The author has created a strong and resourceful heroine who has had to fight for her survival since a very young age. But there are also a wide range of animal characters and we are soon caught up in the attempts to save them from incarceration and ill treatment. We also have a group of servants who are being threatened by their master, a truly nasty villain who is trying to capture Fly. This is a story that mixes the worst of Victorian London with elements of the Far East and has the reader devouring the story as the plot moves along at a tremendous pace. This is one for KS2 children as the author does not pull any punches in her descriptions of the events that take place as the story unfolds. It is definitely one to look out for.

Margaret Pemberton

 

Great Women Who Saved The Planet by Kate Pankhurst Bloomsbury Children’s Books ISBN: 9781408899298 £6.99

This is the fourth in a fantastic series of books about inspirational women, often pioneers in their field, who have worked tirelessly to protect some precious aspect of the natural environment. Each double-page spread contains biographical and career highlights along with colourful cartoon illustrations, characters with speech bubbles, notes and clever paths or arrows to direct the reader around the packed page with its range of fonts and print sizes. We learn about Isatou Geesay and her women’s initiative in The Gambia, meteorologist Edith Farkas who discovered the thinning ozone layer, Ingeborg Belling’s study of bees which led to an understanding of circadian rhythms which affect us all and the marine biologist Eugenie Clark whose last dive in 2014 was at the age of 94!

Personally, I knew only three of the women discussed and yet an understanding of the dangers of deforestation, a ban on CFCs, a growth in solar energy and a deeper understanding and respect for sharks, chimpanzees and elephants are just some of the important outcomes from their work. This is an attractive, accessible and enjoyable book to dip into or read all the way through. Pankhurst’s distant relative has undoubtedly influenced this writer and now these books should be read throughout KS2, (aged 7-11), to redress the balance of understanding about influential women in our world as well as perhaps inspire the next remarkable young woman.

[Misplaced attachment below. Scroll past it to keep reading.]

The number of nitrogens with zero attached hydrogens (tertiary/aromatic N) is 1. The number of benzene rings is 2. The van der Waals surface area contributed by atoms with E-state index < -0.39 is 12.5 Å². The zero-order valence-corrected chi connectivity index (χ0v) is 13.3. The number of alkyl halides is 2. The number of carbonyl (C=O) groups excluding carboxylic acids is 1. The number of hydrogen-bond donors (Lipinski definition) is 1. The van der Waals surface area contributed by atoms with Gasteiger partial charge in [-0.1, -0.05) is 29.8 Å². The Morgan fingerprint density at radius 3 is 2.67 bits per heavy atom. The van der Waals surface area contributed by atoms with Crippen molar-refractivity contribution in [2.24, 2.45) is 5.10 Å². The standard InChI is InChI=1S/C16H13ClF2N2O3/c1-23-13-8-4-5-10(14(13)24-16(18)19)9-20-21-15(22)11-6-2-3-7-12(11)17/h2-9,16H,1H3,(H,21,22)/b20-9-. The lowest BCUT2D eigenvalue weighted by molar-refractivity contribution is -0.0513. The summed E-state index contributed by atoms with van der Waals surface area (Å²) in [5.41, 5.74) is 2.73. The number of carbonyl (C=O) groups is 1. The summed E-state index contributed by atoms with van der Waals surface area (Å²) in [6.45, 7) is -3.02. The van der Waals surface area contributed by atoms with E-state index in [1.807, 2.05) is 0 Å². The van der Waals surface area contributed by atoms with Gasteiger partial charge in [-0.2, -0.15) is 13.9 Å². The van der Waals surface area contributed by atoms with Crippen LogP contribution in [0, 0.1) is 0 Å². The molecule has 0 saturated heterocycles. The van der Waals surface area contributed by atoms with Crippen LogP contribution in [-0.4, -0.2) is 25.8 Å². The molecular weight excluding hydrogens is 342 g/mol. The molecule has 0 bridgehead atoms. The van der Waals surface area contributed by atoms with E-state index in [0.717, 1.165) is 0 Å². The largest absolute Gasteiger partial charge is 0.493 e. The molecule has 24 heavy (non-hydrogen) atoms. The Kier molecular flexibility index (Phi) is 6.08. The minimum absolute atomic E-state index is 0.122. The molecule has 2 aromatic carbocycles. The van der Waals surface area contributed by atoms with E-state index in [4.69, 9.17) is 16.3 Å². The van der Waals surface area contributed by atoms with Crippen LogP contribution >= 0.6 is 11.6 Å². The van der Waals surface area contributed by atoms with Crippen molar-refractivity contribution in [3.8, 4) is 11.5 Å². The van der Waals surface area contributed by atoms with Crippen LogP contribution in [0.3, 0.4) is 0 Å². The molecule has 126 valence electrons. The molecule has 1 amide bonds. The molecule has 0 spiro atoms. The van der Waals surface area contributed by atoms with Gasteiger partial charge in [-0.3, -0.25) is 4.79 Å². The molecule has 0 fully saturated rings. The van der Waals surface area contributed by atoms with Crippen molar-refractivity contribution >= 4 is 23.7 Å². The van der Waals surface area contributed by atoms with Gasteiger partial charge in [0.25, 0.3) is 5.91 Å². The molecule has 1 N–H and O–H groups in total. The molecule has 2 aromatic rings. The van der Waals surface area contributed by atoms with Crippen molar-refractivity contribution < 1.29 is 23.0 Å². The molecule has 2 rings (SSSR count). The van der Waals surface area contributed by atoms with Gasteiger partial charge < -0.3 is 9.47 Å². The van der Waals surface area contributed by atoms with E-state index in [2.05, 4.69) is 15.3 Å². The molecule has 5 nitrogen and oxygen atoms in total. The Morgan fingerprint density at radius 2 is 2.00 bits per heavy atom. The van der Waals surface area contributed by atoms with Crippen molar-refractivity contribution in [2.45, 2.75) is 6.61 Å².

Sue Barret


The International Yeti Collective by Paul Mason Illustrated by Katy Riddell Stripes Books ISBN: 9781788950848 £6.99

A journey of discovery for both yeti and human; this trial of trust for both is so consistent with certain current global ecological themes. I, (he who is jealous of Ella), would love to ride around the Himalayas charged with taking photographs of wildlife whilst perhaps seeking a yeti, and this is what the main character, Ella, does. Her passion for all wildlife and her wish to protect them from other humans, especially her uncle, travel throughout the story. The journey begins with Ella and a chance meeting with a yeti called Tick, who wishes to find out why his mother broke yeti laws and contacted humans many years previously. Family loyalty, on both sides, a fear of the unknown, on both sides, slowly converge at the story's climax. This text would link nicely to the topic of mountains and rivers, which is studied in Key Stage 2. The book itself is perfect for children aged 8-11. Children could write persuasive letters to their parents to let them go on the trip with Uncle Jack. There could be a focus on cameras, like the television crew, and children could make pinhole cameras. It would be intriguing to see what children think the yeti's writing would look like, and this would link in with the study of Roman numerals and other ancient style of writing: children could even make their own slabs. In Year 6, children look at classification, and there are numerous insects and fungi mentioned in the book. The yeti themselves are always fascinating to children and a study of these would enhance the story - children could research yeti and then write a newspaper article about them.

Jamie Marshall

 

Women in Art 50 Fearless Creatives Who Inspired the World written and illustrated by Rachel Ignotofsky Wren and Rook ISBN: 9780399580437 £12.99